Do You Have to Tell Police Your Name?

Posted on April 16, 2012 by

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After last week’s post about not talking to the police, a reader wrote us to ask about identifying yourself to a police officer. It’s not a simple yes or no answer, and, since we love fan-mail so much, we turned the answer into a post. Here’s to you, Mr. H.

Do you have to identify yourself to the police? It depends, and our pop quiz is a trick question.

The relevant Supreme Court cases are Terry v. Ohio and Hiibel v. Sixth Judicial District Court of Nevada. In Terry, the court said that law enforcement can stop a person and conduct a frisk if the officer has a reasonable suspicion (which is less than probable cause) that the person has committed, is committing, or is about to commit a crime and has a reasonable belief that the person “may be armed and presently dangerous.” This may extend to asking you to identify yourself as it is a kind of investigation.

In Hiibel, the police were investigating a report of a possible crime. They approached Hiibel, who was parked in a car. Hiibel repeatedly refused to give his name, and was subsequently arrested. Nevada had a stop and identify law, which was used to convict him. The Supreme Court determined that these laws are constitutional, so long as they require officers to have reasonable and articulable suspicion of criminal involvement. However, if the person believes that providing their name would be incriminating, it’s possible that fifth amendment protections might still apply. But if police are not investigating and have no reasonable suspicion, then you do not have to give your name.

Further complicating matters is the question of whether or not you are operating a vehicle. Remember that driving is a privilege and not a right, thus the requirement to be licensed. So you have fewer protections when you are driving a car, and generally will have to give your license to an officer if you are pulled over on a traffic or other Terry stop.

Image: Amazon

If you’re still with me, here’s the next wrinkle: only about half of the states have stop and identify laws. You can find a list here. If you’re very concerned about this issue, it’s worth taking the time to look at the list and read the statutes for your jurisdiction. You may also want to consult with a lawyer licensed in your state, and visit Flex Your Rights and other ACLU police encounter resources. Two videos free on youtube.com, Busted and 10 Rules for Dealing With Police, are also invaluable educational tools.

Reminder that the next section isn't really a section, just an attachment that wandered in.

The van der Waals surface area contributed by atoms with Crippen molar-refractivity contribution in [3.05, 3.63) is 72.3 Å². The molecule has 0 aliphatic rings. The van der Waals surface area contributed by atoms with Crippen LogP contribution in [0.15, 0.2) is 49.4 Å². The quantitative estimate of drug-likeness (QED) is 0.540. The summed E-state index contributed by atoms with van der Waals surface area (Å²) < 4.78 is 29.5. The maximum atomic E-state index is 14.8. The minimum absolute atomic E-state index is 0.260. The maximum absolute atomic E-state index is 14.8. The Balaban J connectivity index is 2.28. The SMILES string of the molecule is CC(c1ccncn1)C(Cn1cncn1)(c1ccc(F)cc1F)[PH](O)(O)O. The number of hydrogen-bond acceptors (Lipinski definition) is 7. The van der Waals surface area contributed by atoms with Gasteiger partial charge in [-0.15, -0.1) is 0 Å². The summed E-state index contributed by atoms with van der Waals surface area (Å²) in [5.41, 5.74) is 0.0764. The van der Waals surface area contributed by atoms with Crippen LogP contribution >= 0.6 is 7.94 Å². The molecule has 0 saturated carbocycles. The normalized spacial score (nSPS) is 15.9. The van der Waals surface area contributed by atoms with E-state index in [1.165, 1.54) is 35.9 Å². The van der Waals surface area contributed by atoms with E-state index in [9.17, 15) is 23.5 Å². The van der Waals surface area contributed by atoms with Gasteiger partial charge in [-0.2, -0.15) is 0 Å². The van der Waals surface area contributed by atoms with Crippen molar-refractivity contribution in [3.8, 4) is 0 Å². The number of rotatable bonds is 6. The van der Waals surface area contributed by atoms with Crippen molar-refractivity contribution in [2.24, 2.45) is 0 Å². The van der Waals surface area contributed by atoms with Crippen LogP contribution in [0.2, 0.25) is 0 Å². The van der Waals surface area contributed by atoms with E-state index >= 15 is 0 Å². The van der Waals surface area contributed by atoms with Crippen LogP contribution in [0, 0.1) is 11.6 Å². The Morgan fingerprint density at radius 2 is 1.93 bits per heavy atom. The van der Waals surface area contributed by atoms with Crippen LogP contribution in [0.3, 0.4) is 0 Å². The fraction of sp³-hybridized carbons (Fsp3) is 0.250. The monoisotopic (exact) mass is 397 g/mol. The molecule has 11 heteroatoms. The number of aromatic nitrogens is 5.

What should you do if a law enforcement officer asks for your name? Well, keep in mind that law enforcement encounters can go badly for you very quickly, even when you are completely innocent. That’s why Professor Duane is so passionate about educating people to never speak to the police. In the interests of a more complete discussion, I should point out that there is an opposing school of thought that suggests that your best bet is to be cooperative in the hopes that a submissive demeanor and honest information will end the police encounter quickly and peaceably.

One way to handle an officer’s request for your name is to use the magic question, “Officer, am I free to go?” I call this the ‘magic question’ because the moment you utter it, the officer has to make some decisions. If the officer thinks they have enough for a Terry stop, they can say no. If not, they are legally required to let you go. Of course, it doesn’t always work that way. If the officer won’t answer you (they commonly respond with another question or a non-answer) you can get more specific. If there’s any chance you are not free to go, you need to utter the second magic question asap: “I do not consent to any searches.”

I once had a police encounter in which I was unclear as to whether I was free to go. I repeated the question several times, and she would not answer me. I finally said, perhaps unwisely, “Okay, you haven’t said you are detaining me so I’m going to walk away now.” At that point, she said that I was not free to go. The next thing I said was surely stupid, as it’s important to be calm and polite with police, but I nevertheless replied, “I hope you have reasonable suspicion.”

While I had done nothing wrong and had nothing to hide, I feel strongly that law enforcement officers should respect my Fourth Amendment rights without me consenting to searches or providing identification. She let me go within seconds after that exchange, and I think she realized that I was informed enough about my rights that it could turn into trouble for her. Oh, and the fact that I was taking pictures and video might have played a role. Too bad that camera died, or I would share them here.

My heart was pounding the whole time. Police encounters are far more stressful than you can imagine, even when you have worked within the system for years.

Has anything like this ever happened to you?

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Posted in: Courts, Police, Privacy